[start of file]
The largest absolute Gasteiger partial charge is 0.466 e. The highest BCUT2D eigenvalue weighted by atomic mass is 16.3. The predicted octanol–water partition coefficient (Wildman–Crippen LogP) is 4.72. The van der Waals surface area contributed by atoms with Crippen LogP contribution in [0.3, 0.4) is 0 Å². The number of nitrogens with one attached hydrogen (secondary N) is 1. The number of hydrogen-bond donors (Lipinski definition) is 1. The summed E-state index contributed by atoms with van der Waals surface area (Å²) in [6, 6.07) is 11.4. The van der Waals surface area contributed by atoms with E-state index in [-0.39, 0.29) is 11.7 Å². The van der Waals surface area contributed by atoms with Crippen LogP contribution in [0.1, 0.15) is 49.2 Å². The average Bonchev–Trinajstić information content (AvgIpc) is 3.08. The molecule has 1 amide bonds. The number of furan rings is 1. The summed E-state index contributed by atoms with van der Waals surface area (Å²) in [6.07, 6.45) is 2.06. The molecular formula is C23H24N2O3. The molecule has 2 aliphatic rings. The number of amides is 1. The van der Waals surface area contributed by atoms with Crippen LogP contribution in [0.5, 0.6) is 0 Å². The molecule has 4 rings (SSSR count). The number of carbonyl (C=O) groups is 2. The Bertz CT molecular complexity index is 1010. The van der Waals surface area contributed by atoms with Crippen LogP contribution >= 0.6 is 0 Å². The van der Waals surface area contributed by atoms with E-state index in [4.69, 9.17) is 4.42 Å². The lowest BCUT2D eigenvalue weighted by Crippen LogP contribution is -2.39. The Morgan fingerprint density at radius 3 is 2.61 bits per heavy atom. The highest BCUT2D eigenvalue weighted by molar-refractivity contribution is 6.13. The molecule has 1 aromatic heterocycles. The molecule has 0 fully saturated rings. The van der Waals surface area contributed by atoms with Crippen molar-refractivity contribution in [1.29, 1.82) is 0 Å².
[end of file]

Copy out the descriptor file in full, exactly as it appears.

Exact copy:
The largest absolute Gasteiger partial charge is 0.466 e. The highest BCUT2D eigenvalue weighted by atomic mass is 16.3. The predicted octanol–water partition coefficient (Wildman–Crippen LogP) is 4.72. The van der Waals surface area contributed by atoms with Crippen LogP contribution in [0.3, 0.4) is 0 Å². The number of nitrogens with one attached hydrogen (secondary N) is 1. The number of hydrogen-bond donors (Lipinski definition) is 1. The summed E-state index contributed by atoms with van der Waals surface area (Å²) in [6, 6.07) is 11.4. The van der Waals surface area contributed by atoms with E-state index in [-0.39, 0.29) is 11.7 Å². The van der Waals surface area contributed by atoms with Crippen LogP contribution in [0.1, 0.15) is 49.2 Å². The average Bonchev–Trinajstić information content (AvgIpc) is 3.08. The molecule has 1 amide bonds. The number of furan rings is 1. The summed E-state index contributed by atoms with van der Waals surface area (Å²) in [6.07, 6.45) is 2.06. The molecular formula is C23H24N2O3. The molecule has 2 aliphatic rings. The number of amides is 1. The van der Waals surface area contributed by atoms with Crippen LogP contribution in [0.5, 0.6) is 0 Å². The molecule has 4 rings (SSSR count). The number of carbonyl (C=O) groups is 2. The Bertz CT molecular complexity index is 1010. The van der Waals surface area contributed by atoms with Crippen LogP contribution >= 0.6 is 0 Å². The van der Waals surface area contributed by atoms with E-state index in [4.69, 9.17) is 4.42 Å². The lowest BCUT2D eigenvalue weighted by Crippen LogP contribution is -2.39. The Morgan fingerprint density at radius 3 is 2.61 bits per heavy atom. The highest BCUT2D eigenvalue weighted by molar-refractivity contribution is 6.13. The molecule has 1 aromatic heterocycles. The molecule has 0 fully saturated rings. The van der Waals surface area contributed by atoms with Crippen molar-refractivity contribution in [1.29, 1.82) is 0 Å².